"Reagan V. Reagan" pitted Erin and Danny against one another in a high profile murder case, but the it wasn't nearly as entertaining as watching the two fight like a couple of kids at the dinner table.
A defense attorney was killed in public moments before Erin stumbled across him. Somehow that murder didn't pack the punch for me that I felt it should have. Was it because the character used sleazy tactics in court? Perhaps, but it felt like there should have been more drama surrounding an attorney getting stabbed as he walked away from a trial.
What his murder did give us was the tension between Erin and Danny. For some reason, sibling rivalries never leave us no matter how old we get.
The confrontation about Danny's investigation felt off to me. I know Erin had a case she wanted to win, but Danny's job was to follow every lead and certainly the text the man received minutes before his death that told him to go to that bench qualified as such. Erin's anger at Danny for doing his job was irrational. She seemed to be taking it personally and losing her perspective because she didn't want to lose her case. I expected more from Erin.
The remaining defense attorney was smart to put Danny on the stand. She was building reasonable doubt. That's her job. Erin's tough cross examination was a justifiable response to that.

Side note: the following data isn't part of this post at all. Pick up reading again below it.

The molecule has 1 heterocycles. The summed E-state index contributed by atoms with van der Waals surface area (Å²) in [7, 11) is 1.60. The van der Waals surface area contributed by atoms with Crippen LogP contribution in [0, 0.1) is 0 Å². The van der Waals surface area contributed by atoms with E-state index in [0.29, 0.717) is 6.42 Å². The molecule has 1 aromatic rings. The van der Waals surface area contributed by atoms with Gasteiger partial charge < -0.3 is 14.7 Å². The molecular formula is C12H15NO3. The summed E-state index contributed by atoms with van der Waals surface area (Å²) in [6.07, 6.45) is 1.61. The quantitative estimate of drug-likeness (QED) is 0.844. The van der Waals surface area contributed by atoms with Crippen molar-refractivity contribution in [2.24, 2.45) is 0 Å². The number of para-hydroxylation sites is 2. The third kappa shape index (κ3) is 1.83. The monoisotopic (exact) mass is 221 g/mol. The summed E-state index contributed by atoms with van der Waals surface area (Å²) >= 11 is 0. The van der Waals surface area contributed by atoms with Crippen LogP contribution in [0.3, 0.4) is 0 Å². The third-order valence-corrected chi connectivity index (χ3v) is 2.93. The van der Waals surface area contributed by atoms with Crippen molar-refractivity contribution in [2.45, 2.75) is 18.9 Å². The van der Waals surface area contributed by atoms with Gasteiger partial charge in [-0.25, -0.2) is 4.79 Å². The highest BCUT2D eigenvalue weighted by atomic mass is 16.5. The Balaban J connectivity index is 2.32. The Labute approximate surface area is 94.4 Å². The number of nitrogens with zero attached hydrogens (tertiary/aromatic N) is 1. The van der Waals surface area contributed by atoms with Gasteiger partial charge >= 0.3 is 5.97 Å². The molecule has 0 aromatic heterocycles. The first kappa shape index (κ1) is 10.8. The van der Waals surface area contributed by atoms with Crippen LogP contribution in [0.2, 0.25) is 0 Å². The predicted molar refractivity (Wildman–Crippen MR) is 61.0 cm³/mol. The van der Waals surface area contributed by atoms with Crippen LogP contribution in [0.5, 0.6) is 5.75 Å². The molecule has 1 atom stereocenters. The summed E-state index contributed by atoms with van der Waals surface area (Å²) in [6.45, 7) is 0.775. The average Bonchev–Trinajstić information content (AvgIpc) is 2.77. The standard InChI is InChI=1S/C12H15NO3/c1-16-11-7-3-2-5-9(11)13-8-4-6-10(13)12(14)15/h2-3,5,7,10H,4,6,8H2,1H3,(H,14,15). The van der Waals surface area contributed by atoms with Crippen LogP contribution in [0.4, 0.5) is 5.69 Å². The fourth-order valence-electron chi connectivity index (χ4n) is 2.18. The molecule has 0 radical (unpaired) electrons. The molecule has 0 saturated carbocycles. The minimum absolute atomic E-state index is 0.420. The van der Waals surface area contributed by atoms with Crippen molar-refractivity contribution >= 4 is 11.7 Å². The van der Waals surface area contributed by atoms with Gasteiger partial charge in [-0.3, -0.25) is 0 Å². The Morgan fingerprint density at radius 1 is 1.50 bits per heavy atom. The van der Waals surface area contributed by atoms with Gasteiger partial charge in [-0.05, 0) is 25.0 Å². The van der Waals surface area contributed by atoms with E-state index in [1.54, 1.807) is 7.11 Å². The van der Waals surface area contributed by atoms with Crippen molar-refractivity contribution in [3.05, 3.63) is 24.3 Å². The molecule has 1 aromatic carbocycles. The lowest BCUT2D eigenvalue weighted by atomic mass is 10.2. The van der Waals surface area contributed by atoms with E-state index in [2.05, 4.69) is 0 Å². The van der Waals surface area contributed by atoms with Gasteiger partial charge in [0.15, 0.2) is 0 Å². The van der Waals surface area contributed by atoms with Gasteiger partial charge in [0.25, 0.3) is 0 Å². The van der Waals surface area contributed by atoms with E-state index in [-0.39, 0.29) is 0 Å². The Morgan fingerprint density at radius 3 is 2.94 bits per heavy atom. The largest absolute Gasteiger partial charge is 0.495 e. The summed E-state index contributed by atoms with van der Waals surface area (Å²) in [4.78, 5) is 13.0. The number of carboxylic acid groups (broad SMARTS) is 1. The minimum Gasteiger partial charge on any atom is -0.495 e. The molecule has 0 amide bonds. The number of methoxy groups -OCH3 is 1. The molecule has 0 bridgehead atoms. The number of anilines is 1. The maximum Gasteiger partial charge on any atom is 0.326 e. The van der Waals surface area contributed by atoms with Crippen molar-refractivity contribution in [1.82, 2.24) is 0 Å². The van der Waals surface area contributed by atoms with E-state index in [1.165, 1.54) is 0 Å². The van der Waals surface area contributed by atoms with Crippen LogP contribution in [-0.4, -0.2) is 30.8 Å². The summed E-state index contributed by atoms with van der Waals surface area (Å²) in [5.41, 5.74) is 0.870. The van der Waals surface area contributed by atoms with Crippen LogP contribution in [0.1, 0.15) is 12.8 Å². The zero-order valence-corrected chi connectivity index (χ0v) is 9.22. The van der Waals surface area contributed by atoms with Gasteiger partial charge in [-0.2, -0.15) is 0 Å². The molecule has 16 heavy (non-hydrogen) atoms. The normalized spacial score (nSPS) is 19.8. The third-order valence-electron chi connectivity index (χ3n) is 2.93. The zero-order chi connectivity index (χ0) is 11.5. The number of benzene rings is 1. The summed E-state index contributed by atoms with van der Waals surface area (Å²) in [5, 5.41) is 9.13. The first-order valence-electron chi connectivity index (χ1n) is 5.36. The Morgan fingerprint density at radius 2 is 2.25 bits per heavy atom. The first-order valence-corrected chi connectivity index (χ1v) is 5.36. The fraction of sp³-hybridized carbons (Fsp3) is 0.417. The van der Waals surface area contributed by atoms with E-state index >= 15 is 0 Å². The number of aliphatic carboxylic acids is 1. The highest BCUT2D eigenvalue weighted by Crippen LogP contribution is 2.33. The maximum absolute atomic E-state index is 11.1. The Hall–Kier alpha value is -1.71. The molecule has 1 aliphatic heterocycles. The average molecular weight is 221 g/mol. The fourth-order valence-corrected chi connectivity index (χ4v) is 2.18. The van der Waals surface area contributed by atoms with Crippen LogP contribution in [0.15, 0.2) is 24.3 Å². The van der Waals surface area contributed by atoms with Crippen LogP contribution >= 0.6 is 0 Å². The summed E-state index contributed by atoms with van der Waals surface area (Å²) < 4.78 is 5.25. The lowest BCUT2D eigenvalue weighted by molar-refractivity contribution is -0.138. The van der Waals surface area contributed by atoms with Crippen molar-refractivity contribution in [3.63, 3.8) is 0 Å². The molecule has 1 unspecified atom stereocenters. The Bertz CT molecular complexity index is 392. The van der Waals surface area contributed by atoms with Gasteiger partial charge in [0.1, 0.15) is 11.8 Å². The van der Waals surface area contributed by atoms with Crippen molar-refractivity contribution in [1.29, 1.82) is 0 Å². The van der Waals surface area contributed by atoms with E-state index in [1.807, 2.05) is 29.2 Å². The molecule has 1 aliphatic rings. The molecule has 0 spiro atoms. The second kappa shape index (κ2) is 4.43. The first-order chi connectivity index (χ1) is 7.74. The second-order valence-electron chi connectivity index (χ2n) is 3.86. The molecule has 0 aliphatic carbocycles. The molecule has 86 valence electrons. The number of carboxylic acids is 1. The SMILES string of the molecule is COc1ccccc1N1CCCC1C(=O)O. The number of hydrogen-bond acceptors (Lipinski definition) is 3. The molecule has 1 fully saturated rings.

The funny part was when the two siblings went head-to-head over Sunday dinner. They argued while passing potatoes and corned beef. They bickered like a couple of kids, causing Henry to comment that it was as though they were 10 and eight all over again. Frank shot back that the behavior was bad enough when they actually were 10 and eight and Jamie wondered what everyone else had to complain about, as he was the one who was always stuck in between the two in the car as they fought.
I might not always think that Blue Bloods gets the investigation or the court scene just right, but it portrays family life so well. Henry even sent the quarreling siblings off to do the dishes as punishment.
Frank, meanwhile, had other issues, as he wondered whether an old friend was involved with a credit card scam. How stupid do you have to be to scam the Police Commissioner's credit card? However, I suppose they did get away with it for a while.
The best part of that story was how matter of fact Garrett was about the whole thing. I especially liked it when he told Frank to charge the house Scotch instead of the expensive stuff.
I did wish we'd gotten to see Frank's birthday dinner but, then again, I doubt they could do much better than the standard Reagan Sunday meal.
C. Orlando is a TV Fanatic Staff Writer. Follow her on Twitter.